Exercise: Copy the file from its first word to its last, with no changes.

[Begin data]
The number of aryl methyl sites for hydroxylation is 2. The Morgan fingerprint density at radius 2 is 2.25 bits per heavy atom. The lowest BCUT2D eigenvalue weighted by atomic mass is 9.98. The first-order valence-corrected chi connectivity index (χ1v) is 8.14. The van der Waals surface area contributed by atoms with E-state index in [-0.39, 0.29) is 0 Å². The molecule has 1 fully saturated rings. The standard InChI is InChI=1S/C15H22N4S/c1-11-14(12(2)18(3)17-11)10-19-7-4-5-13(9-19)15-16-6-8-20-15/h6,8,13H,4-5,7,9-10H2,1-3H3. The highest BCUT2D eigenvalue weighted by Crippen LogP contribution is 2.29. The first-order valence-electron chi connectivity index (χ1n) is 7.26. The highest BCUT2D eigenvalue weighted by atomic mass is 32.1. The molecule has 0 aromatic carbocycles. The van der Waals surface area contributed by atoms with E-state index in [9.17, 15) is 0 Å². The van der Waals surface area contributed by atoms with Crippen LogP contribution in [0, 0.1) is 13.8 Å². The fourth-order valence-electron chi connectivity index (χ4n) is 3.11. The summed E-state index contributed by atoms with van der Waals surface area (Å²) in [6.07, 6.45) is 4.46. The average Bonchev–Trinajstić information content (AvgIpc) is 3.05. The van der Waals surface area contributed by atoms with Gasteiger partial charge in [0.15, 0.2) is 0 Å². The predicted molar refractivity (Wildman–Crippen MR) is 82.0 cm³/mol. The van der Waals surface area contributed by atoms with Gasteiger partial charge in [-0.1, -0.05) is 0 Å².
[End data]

The number of aryl methyl sites for hydroxylation is 2. The Morgan fingerprint density at radius 2 is 2.25 bits per heavy atom. The lowest BCUT2D eigenvalue weighted by atomic mass is 9.98. The first-order valence-corrected chi connectivity index (χ1v) is 8.14. The van der Waals surface area contributed by atoms with E-state index in [-0.39, 0.29) is 0 Å². The molecule has 1 fully saturated rings. The standard InChI is InChI=1S/C15H22N4S/c1-11-14(12(2)18(3)17-11)10-19-7-4-5-13(9-19)15-16-6-8-20-15/h6,8,13H,4-5,7,9-10H2,1-3H3. The highest BCUT2D eigenvalue weighted by Crippen LogP contribution is 2.29. The first-order valence-electron chi connectivity index (χ1n) is 7.26. The highest BCUT2D eigenvalue weighted by atomic mass is 32.1. The molecule has 0 aromatic carbocycles. The van der Waals surface area contributed by atoms with E-state index in [9.17, 15) is 0 Å². The van der Waals surface area contributed by atoms with Crippen LogP contribution in [0, 0.1) is 13.8 Å². The fourth-order valence-electron chi connectivity index (χ4n) is 3.11. The summed E-state index contributed by atoms with van der Waals surface area (Å²) in [6.07, 6.45) is 4.46. The average Bonchev–Trinajstić information content (AvgIpc) is 3.05. The van der Waals surface area contributed by atoms with Gasteiger partial charge in [0.15, 0.2) is 0 Å². The predicted molar refractivity (Wildman–Crippen MR) is 82.0 cm³/mol. The van der Waals surface area contributed by atoms with Gasteiger partial charge in [-0.1, -0.05) is 0 Å².